USC has a chance to be really good next season as forward Bennie Boatwright announced that he’s returning for his junior season.
The 6-foot-10 forward put up 15.1 points and 4.5 rebounds per game while shooting 36 percent from three-point range as his return means that the Trojans should be a major contender in the Pac-12 next season. Elijah Stewart also announced this week that he is returning as USC could start Jordan McLaughlin, De’Anthony Melton, Stewart, Boatwright and Chimezie Metu next season.
With Duke transfer Derryck Thornton Jr. also becoming eligible and McDonald’s All-American guard Charles O’Bannon Jr. entering the program, the Trojans are a potential top-10 team.
With Nikola Jovanovic turning pro and Darion Clark and Malik Martin both transferring out, USC entered the summer in a position where they could afford to add another front court option to help with depth. Thursday afternoon the Trojans did just that, as former Minnesota forward Charles Buggs has decided to join Andy Enfield’s program.
As a graduate student Buggs will be eligible to compete immediately for the Trojans, who return rising sophomores Bennie Boatwright and Chimezie Metu from last season’s front court rotation. News of Buggs’ decision was first reported by CBSSports.com.
Last season the 6-foot-9 Buggs averaged 5.9 points and 2.9 rebounds per game for Minnesota, shooting 46.2 percent from the field and 3.19 percent from beyond the arc. His best scoring output came in a win over Clemson in the Big Ten/ACC Challenge, scoring 15 points, and from a rebounding standpoint his season high of ten came in a loss to Temple in mid-November.
With USC having the aforementioned Boatwright and Metu, not to mention highly regarded incoming freshman Harrison Henderson and another newcomer in Nick Rakocevic, Buggs will simply have to fit into the rotation as opposed to being asked to play a starring role. He gives USC some additional experience in the front court, something they lost with the departures of Jovanovic and Clark.
While the majority of summer tours in college basketball consist of teams making the trek overseas (or to Canada) together, there are all all-star teams put together to represent a conference or some other entity. The Pac-12 has put together an all-star team of sorts in recent years, and on Tuesday they announced the 12-member squad that will visit Australia to play three games in early July.
Two of those games will be played against the Australian men’s national team, which will be preparing for the Summer Olympics to be played in Rio de Janeiro, Brazil in August.
The coaching staff will be led by Mike Montgomery, who led the programs at both Stanford and California before retiring in 2014, with former Stanford head coach Trent Johnson and former Stanford players Casey Jacobsen and Brevin Knight serving as his assistants. Ten of the conference’s 12 teams will be represented on the roster, with Oregon (which has some players hoping to reach the Olympics for other countries) and UCLA being the teams without a player making the trip.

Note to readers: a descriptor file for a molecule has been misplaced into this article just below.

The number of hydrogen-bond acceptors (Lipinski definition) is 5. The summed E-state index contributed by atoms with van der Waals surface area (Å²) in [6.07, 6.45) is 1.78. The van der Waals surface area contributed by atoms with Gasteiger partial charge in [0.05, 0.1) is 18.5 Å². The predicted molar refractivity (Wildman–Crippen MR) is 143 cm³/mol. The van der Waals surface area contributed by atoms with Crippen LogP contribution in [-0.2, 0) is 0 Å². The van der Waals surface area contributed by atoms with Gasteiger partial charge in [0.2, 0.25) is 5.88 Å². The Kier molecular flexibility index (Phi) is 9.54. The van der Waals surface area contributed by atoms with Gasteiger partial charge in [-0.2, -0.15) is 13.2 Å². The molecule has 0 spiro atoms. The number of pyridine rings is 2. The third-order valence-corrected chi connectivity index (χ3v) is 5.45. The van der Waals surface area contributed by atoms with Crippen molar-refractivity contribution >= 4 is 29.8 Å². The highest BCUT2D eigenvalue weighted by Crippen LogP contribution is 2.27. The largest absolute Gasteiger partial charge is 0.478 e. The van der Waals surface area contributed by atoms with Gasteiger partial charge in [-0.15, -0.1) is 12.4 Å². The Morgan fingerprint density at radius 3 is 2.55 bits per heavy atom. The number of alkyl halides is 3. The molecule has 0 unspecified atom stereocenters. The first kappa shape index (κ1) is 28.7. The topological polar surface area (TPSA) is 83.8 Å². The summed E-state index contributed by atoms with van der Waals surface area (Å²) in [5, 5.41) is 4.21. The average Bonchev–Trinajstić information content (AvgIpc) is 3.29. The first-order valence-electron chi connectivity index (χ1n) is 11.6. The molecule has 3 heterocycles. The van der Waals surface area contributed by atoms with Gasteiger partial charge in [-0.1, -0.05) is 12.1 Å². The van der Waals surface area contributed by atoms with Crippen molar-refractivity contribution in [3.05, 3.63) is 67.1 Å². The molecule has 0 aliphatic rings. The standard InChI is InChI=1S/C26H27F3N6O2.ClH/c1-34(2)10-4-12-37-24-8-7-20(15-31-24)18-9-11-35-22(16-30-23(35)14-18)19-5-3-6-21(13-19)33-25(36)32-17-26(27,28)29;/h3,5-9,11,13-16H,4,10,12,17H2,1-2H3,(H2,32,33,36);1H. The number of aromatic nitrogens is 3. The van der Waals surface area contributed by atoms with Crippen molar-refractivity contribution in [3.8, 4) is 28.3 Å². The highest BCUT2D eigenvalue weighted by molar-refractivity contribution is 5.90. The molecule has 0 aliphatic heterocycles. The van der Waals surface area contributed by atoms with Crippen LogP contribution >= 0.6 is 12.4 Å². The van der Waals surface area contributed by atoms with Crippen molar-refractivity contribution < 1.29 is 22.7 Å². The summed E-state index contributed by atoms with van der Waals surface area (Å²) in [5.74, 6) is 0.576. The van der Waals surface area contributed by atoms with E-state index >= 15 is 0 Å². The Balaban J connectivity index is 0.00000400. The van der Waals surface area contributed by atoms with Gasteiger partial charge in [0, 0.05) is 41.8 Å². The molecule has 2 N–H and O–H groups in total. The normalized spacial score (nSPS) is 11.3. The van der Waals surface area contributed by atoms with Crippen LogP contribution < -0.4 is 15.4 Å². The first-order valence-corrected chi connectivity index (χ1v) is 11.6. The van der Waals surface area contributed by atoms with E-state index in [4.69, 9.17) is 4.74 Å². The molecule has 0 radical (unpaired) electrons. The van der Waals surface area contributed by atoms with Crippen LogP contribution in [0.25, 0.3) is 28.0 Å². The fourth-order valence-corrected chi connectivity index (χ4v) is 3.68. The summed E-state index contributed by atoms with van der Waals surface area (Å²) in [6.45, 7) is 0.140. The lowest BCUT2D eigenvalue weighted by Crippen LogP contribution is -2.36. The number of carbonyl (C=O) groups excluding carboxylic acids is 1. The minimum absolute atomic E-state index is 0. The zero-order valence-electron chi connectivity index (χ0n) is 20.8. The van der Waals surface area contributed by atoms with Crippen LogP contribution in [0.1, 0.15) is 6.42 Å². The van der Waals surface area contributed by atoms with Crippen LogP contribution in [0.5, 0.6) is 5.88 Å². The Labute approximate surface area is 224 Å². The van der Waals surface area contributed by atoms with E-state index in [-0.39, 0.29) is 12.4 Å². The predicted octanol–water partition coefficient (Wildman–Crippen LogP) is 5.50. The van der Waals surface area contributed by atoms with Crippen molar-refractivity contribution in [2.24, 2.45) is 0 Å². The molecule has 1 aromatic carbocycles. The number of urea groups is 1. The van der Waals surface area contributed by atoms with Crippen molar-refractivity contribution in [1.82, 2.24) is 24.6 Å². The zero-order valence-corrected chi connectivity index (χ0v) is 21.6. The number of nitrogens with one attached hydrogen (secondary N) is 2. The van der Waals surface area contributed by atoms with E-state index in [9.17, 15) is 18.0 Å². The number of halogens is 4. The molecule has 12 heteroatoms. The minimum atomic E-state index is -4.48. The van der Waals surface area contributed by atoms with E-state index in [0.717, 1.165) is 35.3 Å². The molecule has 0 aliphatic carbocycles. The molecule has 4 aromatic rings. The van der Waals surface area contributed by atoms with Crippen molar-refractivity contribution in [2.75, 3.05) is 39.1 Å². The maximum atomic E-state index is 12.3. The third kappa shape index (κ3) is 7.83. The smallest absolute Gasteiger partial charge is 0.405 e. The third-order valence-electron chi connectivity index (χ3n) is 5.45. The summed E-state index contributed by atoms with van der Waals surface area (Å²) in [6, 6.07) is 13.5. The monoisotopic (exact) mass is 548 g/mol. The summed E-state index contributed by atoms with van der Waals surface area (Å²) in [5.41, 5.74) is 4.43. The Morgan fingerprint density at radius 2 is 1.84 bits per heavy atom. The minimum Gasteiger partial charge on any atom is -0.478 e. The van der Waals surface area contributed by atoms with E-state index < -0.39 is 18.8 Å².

Also of note for Oregon is the fact that they’ll be taking a summer trip to Spain in August, so their players are already set up for a busy summer.
Arizona and Oregon State will each have two players on the roster, with Kadeem Allen and Chance Comanche making the trip representing Sean Miller’s program and Drew Eubanks and Stephen Thompson Jr. doing so for Wayne Tinkle’s program. Of the 12 players two earned honorable mention all-conference honors (USC’s Jordan McLaughlin and Washington State’s Josh Hawkinson), and Colorado’s Wesley Gordon was a Pac-12 All-Defensive Team selection.
Below is the full roster, and the team is scheduled to depart for Australia from Los Angeles July 7.
G Kadeem Allen (Arizona)
C Chance Comanche (Arizona)
G Tra Holder (Arizona State)
G Stephen Domingo (California)
F Wesley Gordon (Colorado)
F Drew Eubanks (Oregon State)
F Stephen Thompson Jr. (Oregon State)
G/F Dorian Pickens (Stanford)
G Jordan McLaughlin (USC)
G Lorenzo Bonam (Utah)
F Matisse Thybulle (Washington)
F Josh Hawkinson (Washington State)
Looking Forward: Which programs are on the rise as we head into 2016-17?
The NBA Draft’s Early Entry Deadline has come and gone. Just about every elite recruit has decided where they will be playing their college ball next season. The coaching carousel, which ended up spinning a bit faster than initially expected, has come to a close for all of the major programs.
In other words, by now, we have a pretty good feel for what college basketball is going to look like during the 2016-17 season. With that in mind, let’s take a look at some programs on the rise heading into next season.
Virginia Tech: Buzz Williams’ second season in Blacksburg proved to be more successful than many expected, as the Hokies won ten ACC games (20 overall) and played in the Postseason NIT. What can they do for an encore? In all honesty the pieces needed for the program’s first NCAA tournament appearance since 2007 are in place, with six of their top seven scorers from a season ago due to return led by forward Zach LeDay and guard Seth Allen. Expecting the Hokies to contend for the ACC title may be a bit much, but it’s fair to expect them to work their way into the Top 25 and the NCAA tournament in 2016-17.
Creighton: The Bluejays, picked to finish eighth in the Big East preseason poll, nearly played its way onto the NCAA tournament bubble thanks to a much-improved big man in Geoffrey Groselle, transfer Maurice Watson Jr. and Cole Huff, and guard Isaiah Zierden. Groselle’s gone, but given the combination of returnees and the addition of former Kansas State guard Marcus Foster the Bluejays could be in line for another leap forward. The key for Greg McDermott’s team will be the return of Watson, who’s going through the NBA Draft evaluation process.
Wisconsin: At one point last season the Badgers were 9-9 overall and 1-4 in Big Ten play, with it appearing highly unlikely that Greg Gard would have his interim tag removed. But Gard’s team turned things around, winning 22 games and reaching the Sweet 16. Provided Nigel Hayes, who’s currently going through the NBA Draft evaluation process, returns to school the Badgers will be on the short list of Big Ten title contenders. Bronson Koenig and Ethan Happ lead four other starters who will be back, and Andy Van Vliet (who the NCAA sidelined for last season) will help in the front court as well.